Repurposing content

Jump to Last Post 1-3 of 3 discussions (9 posts)
  1. profile image45
    Emilio13posted 8 years ago

    I stumbled on Hub Pages accidentally from a blog post. The author started a lengthy post on her blog, which is where I found the article. The author then gave the link to Hub Pages to read the rest of the article. So in this instance she was sharing content on both her blog and Hub Pages. In fact, the article dealt with why you need to submit your articles to authority sites to gain any significant traffic and feedback.

    Here is the process I've been using. I write an article which I post to my blog and then my blog feed sends an article snippet to Facebook and Twitter. I then submit the article to Digg.com and call it a day. Now I've heard some say that you're not supposed to submit your own articles to Digg, but I don't see it that way. Digg doesn't post the article. They post the description and a link to my blog. So there is no duplicate content.

    After doing some research on this site, it appears that this process won't work here because I would, in essence, be creating duplicate content.

    My experience with Adsense is that in the three plus years that I've had a blog I have earned a total of $3.90. So I'm not doing it for the money. The only reason I would consider contributing anything to Hub Pages would be to create backlinks and gain a wider audience for what I write.

    So can someone tell me how I could use Hub Pages more effectively than what I'm already doing?

    1. lrohner profile image79
      lrohnerposted 8 years agoin reply to this

      Yes. Write some hubs. smile

    2. shazwellyn profile image66
      shazwellynposted 8 years agoin reply to this

      Well if you write here, watch your adsense grow.  This site has been optimized for success of writers.  The site is buzzing with activity and has a lot of google love.  If you have good content - you will succeed!

  2. LeonJane profile image89
    LeonJaneposted 8 years ago

    The way I would go about it, so that you don't duplicate what you write on the internet (i.e. so that Google and Hubpages don't find duplicate words) is by using your blog to introduce your hub.

    Write a well written hub with unique content (words and photos etc) then in your blog link back to your hub. Your blog however should have different words and not be an exact copy of your hub. Your blog could/should share new or different information, have additional links to other rich content webpages (not necessarily your own). Think of your blog in this instance as a review of the hub, which lets your blog reader know about what information you have "discovered" on your own hub. Add different photos etc to make it different.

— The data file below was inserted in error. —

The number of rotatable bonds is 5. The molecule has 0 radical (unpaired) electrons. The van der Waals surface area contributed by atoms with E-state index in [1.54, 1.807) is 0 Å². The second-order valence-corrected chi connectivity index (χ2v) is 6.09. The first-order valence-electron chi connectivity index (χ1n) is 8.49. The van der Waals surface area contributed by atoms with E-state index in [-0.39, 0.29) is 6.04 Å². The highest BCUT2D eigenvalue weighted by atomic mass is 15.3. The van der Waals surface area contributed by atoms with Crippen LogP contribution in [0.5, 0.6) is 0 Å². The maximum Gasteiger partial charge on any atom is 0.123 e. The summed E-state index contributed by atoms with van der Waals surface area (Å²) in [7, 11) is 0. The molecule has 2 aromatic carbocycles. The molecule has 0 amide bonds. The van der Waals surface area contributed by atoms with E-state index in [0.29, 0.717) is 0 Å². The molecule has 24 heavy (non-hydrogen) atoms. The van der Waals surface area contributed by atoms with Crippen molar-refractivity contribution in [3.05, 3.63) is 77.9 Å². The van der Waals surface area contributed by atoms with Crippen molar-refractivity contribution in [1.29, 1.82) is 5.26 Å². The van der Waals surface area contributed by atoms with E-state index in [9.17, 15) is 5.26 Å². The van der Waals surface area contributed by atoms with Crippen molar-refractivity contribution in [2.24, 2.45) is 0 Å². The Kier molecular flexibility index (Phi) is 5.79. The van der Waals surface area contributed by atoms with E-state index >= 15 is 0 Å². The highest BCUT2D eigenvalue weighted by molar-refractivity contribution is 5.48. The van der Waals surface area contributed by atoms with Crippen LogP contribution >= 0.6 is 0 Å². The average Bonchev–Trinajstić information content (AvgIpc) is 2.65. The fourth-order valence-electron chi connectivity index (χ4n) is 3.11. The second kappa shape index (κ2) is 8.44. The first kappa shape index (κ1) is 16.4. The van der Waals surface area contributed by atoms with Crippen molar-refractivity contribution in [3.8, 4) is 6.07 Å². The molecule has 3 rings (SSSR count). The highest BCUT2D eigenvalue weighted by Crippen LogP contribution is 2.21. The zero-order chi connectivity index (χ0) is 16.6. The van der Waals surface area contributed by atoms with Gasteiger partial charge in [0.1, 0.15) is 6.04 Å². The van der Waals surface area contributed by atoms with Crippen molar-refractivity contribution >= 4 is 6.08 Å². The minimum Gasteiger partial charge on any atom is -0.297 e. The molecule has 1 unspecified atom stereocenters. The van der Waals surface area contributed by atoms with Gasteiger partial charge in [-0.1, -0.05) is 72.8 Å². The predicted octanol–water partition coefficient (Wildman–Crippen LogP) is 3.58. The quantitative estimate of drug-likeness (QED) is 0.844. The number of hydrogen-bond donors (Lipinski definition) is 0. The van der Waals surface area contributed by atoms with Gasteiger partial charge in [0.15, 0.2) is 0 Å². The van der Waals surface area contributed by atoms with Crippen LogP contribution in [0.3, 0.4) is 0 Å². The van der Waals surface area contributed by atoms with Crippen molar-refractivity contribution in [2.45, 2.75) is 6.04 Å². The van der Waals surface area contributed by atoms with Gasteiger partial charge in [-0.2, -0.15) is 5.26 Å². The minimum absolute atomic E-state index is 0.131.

1. profile image45
      Emilio13posted 8 years agoin reply to this

      I get it. But I see some problems going about it this way. First, if all I do on my blog is create links to my hub pages, I'm not doing my blog readers any favors. More importantly, I'm not accomplishing what I want to accomplish with the blog, which is to establish my site as an authority site.

      The second problem I see is that the process described in the previous post requires more time and effort.

      The way I'm going about it now seems to be a better plan. I get the links from the authority sites - Digg and Technorati - with everything pointing back to my blog, which is the main reason for writing blog posts. I'm not trying to get people from my blog to go elsewhere, I'm trying to entice people to come to the blog and from there on to the rest of the site.

      1. shazwellyn profile image66
        shazwellynposted 8 years agoin reply to this

        Why dont you just reverse the effort and write here and get your readership to read here?

      2. LeonJane profile image89
        LeonJaneposted 8 years agoin reply to this

        I see what you are saying. I'd stick with your plan because you would need to put alot of effort into hubbing and blogs to get backlinks to work. If you have an established blog with a good following then creating hubs, like you say, would be counter productive.

        If you had produced quality hubs with a large following then it wouldn't matter if you started a blog just to promote your hubs. It wouldn't matter if your blog had no followers as Google would see your blog for individual information and quality links, including backlinks to your hubs. This inturn would improve traffic to your hubs as your hubs would rank higher in
        Google search results. Have a read of this hub on nofollow http://hubpages.com/hub/nofollow by darkside which explains why it wouldnt be worth your while to produce small hubs which linked to your blog.
        Like you say you are better off using Digg and Technorati to create backlinks to your blog.

      3. Marisa Wright profile image96
        Marisa Wrightposted 8 years agoin reply to this

        In that case, write Hubs that promote your blog.  HubPages is an authority site - if you write original Hubs here, they will rank highly in search engines without much promotional effort on your part.  They're far more effective than posts on Digg and Technorati which get buried fairly quickly - Hubs go on increasing in visibility as time goes on.

        You can also advertise on the Hubs themselves, so you get a double whammy of your promotional Hubs making money directly as well as supporting your blog.

        All that makes it well worth the effort of writing some original material on HubPages.

  3. Dame Scribe profile image59
    Dame Scribeposted 8 years ago

    HP can provide you a extra platform to write about something 'similarly related' to your authority site. HP already has a great existing PR, help of inter-linking with other authors and HP is in top 100 sites big_smile

 
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